Although the federal government is required to serve the public in both official languages in 83 of its Winnipeg offices, it is not required to ensure that employees in these same offices are able to work in the official language of their choice.  In a city with a large, vibrant official language minority community, this makes no sense.

Having witnessed the shift of Canada’s population toward the West, Winnipeg’s francophone community is rooted in the country’s history and is also at the centre of Manitoban reality.  How is it, then, that employees working in the 83 federal government offices designated bilingual for the purpose of service to the public don’t have a work environment that is conducive to the effective use of both official languages?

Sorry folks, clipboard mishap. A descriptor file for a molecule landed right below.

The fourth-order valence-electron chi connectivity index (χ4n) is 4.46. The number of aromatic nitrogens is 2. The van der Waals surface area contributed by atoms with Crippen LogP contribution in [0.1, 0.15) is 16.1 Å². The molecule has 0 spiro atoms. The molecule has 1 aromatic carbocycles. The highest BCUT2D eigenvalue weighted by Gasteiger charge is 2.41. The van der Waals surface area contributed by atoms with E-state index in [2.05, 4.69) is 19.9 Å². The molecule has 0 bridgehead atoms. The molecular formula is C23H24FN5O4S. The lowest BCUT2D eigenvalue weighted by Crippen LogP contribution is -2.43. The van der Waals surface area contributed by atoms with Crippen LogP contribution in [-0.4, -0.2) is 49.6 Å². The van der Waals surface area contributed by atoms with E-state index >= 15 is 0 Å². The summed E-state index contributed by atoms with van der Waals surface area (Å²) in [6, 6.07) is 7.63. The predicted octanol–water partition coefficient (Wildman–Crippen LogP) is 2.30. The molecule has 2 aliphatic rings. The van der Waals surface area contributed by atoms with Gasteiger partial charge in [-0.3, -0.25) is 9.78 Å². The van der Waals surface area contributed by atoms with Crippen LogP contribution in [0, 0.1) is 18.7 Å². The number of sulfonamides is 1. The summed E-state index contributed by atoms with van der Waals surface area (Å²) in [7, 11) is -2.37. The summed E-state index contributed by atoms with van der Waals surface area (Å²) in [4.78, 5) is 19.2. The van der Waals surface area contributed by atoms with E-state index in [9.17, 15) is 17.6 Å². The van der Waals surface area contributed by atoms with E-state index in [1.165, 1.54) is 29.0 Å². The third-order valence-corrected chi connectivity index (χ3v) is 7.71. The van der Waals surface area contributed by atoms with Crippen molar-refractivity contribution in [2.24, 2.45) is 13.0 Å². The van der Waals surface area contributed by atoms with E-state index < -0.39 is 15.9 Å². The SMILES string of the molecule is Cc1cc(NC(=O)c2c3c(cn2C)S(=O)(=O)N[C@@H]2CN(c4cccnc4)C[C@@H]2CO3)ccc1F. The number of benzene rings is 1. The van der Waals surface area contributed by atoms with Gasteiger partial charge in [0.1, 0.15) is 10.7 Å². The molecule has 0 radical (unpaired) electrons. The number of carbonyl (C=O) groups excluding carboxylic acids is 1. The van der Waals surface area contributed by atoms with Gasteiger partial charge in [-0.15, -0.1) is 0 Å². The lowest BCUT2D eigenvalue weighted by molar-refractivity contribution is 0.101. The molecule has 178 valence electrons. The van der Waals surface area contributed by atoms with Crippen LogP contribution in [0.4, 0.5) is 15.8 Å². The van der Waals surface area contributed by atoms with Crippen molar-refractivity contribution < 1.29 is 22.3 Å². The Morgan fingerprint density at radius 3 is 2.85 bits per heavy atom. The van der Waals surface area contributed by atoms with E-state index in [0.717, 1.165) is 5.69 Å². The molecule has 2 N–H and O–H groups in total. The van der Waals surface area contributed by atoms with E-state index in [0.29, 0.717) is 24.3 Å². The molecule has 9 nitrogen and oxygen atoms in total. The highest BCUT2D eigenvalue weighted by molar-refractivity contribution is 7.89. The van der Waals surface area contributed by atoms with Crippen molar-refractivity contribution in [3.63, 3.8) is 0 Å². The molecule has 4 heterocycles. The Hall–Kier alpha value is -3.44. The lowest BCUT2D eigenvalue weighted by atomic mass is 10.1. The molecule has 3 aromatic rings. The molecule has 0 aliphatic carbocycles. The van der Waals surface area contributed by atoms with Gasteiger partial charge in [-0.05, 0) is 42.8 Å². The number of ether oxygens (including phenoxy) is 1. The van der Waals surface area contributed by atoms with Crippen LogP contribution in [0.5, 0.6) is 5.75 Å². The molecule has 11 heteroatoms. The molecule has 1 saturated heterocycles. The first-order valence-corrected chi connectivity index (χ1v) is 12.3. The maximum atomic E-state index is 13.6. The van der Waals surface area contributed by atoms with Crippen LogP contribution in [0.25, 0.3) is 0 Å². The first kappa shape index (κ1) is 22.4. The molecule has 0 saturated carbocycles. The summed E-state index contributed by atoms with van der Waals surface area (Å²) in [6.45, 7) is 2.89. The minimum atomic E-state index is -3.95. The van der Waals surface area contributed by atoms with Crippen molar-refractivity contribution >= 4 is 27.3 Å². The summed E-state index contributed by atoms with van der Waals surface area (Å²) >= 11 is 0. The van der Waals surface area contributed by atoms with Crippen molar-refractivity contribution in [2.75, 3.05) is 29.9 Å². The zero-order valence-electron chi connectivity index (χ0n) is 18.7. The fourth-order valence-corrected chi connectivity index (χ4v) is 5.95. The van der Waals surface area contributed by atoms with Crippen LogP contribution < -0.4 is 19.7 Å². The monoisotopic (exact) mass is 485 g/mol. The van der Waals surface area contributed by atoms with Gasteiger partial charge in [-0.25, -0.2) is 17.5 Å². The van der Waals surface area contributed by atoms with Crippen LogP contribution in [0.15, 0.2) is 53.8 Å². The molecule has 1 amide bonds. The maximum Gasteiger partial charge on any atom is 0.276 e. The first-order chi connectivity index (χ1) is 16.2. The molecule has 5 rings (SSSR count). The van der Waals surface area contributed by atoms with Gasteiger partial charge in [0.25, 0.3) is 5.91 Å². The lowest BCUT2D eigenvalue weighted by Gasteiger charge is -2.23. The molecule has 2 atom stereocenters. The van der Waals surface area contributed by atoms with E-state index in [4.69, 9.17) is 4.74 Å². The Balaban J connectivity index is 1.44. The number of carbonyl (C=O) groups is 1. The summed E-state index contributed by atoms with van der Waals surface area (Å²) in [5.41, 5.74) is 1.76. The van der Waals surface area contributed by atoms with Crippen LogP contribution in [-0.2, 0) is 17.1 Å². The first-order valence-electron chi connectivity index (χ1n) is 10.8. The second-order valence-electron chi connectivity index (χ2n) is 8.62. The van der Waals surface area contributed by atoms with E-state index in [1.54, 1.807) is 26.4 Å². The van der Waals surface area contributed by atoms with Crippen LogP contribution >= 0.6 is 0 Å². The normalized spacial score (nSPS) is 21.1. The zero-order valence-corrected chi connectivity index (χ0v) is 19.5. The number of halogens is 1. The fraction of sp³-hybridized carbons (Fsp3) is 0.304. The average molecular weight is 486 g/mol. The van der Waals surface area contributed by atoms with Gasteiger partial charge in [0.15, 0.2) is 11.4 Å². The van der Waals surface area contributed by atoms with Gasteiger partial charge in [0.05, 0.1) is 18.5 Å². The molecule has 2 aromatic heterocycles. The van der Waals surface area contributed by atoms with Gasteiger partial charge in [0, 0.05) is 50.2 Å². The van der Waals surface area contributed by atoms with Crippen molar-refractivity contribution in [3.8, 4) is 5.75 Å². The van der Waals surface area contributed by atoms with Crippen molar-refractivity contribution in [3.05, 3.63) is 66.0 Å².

Steps must be taken to ensure that federal employees in Winnipeg are able to hold meetings in French, prepare documents in French and have access to training in the official language of their choice.  This would contribute to the vitality and development of this official language community and would remedy an unfair and illogical situation.

Winnipeg needs to be designated a bilingual region for language-of-work purposes and will make this a priority when Parliament reconvenes.